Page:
The UK Home Office has launched a trial to allow electronic monitoring of migrants entering the UK in boats or in the back of trucks. The BCC reports this on Saturday. It is a one-year trial targeting adults who have arrived in the UK via “dangerous and unnecessary routes” and are awaiting deportation.
The trial began on Thursday in England and Wales and aims to test whether electronic monitoring makes it easier to stay in regular contact with asylum seekers and process their claims more effectively. In addition, the experiment aims to collect data on the number of migrants who go into hiding after arriving in the UK.
Persons on trial may be subject to a curfew. In addition, they can be imprisoned and sentenced if they do not adhere to certain conditions.
Critics say the plan treats immigrants as criminals. There are also concerns about the device’s potential negative effects on their mental and physical health, particularly if they have been victims of torture or modern slavery in the past.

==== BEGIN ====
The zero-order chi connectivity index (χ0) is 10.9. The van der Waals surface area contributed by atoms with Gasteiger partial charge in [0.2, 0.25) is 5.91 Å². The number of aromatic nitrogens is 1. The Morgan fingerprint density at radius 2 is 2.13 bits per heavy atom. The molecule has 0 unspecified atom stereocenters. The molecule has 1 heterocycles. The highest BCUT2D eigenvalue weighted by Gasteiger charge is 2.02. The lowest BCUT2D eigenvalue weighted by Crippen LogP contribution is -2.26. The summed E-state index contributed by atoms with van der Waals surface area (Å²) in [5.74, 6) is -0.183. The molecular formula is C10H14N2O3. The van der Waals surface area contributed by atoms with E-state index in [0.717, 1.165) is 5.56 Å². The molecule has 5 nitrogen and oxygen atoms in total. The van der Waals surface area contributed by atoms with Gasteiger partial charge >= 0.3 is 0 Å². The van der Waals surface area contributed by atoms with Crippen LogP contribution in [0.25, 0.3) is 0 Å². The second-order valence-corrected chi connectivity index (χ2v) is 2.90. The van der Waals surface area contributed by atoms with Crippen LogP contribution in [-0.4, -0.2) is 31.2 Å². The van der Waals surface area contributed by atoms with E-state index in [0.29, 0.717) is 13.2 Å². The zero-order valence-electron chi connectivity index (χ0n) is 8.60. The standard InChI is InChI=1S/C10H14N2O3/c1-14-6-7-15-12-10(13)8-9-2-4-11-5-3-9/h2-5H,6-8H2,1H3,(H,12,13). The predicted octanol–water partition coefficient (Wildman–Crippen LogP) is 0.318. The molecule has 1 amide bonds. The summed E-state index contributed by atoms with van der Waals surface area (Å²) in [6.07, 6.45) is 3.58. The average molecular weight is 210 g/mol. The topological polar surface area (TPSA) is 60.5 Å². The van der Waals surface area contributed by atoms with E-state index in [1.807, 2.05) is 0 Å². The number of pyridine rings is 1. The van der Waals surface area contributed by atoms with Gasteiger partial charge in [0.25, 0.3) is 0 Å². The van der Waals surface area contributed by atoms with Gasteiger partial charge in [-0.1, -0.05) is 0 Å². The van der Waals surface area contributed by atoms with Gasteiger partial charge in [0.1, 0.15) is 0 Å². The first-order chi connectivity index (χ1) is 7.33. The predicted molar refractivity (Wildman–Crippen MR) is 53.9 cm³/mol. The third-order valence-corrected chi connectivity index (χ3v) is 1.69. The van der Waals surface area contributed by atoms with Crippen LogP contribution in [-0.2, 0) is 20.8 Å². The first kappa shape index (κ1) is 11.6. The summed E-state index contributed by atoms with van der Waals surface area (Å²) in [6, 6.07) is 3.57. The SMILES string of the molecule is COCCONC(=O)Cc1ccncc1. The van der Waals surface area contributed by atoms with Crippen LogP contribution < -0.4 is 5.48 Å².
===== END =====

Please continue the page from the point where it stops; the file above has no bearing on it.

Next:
It is unclear how exactly the UK government decides who is monitoring it or not. However, it has been shown not to follow up on children and pregnant women. According to British media, the first group to be monitored will consist in part of asylum seekers who will already be brought to Rwanda.
In April, the UK signed an agreement with Rwanda to receive illegal immigrants and asylum seekers in the African country for a fee. London wants to prevent migrants from France from making the dangerous crossing into England, often in rickety boats with the help of people-smugglers. But this week the European Court of Human Rights decided to put an end to this plan.
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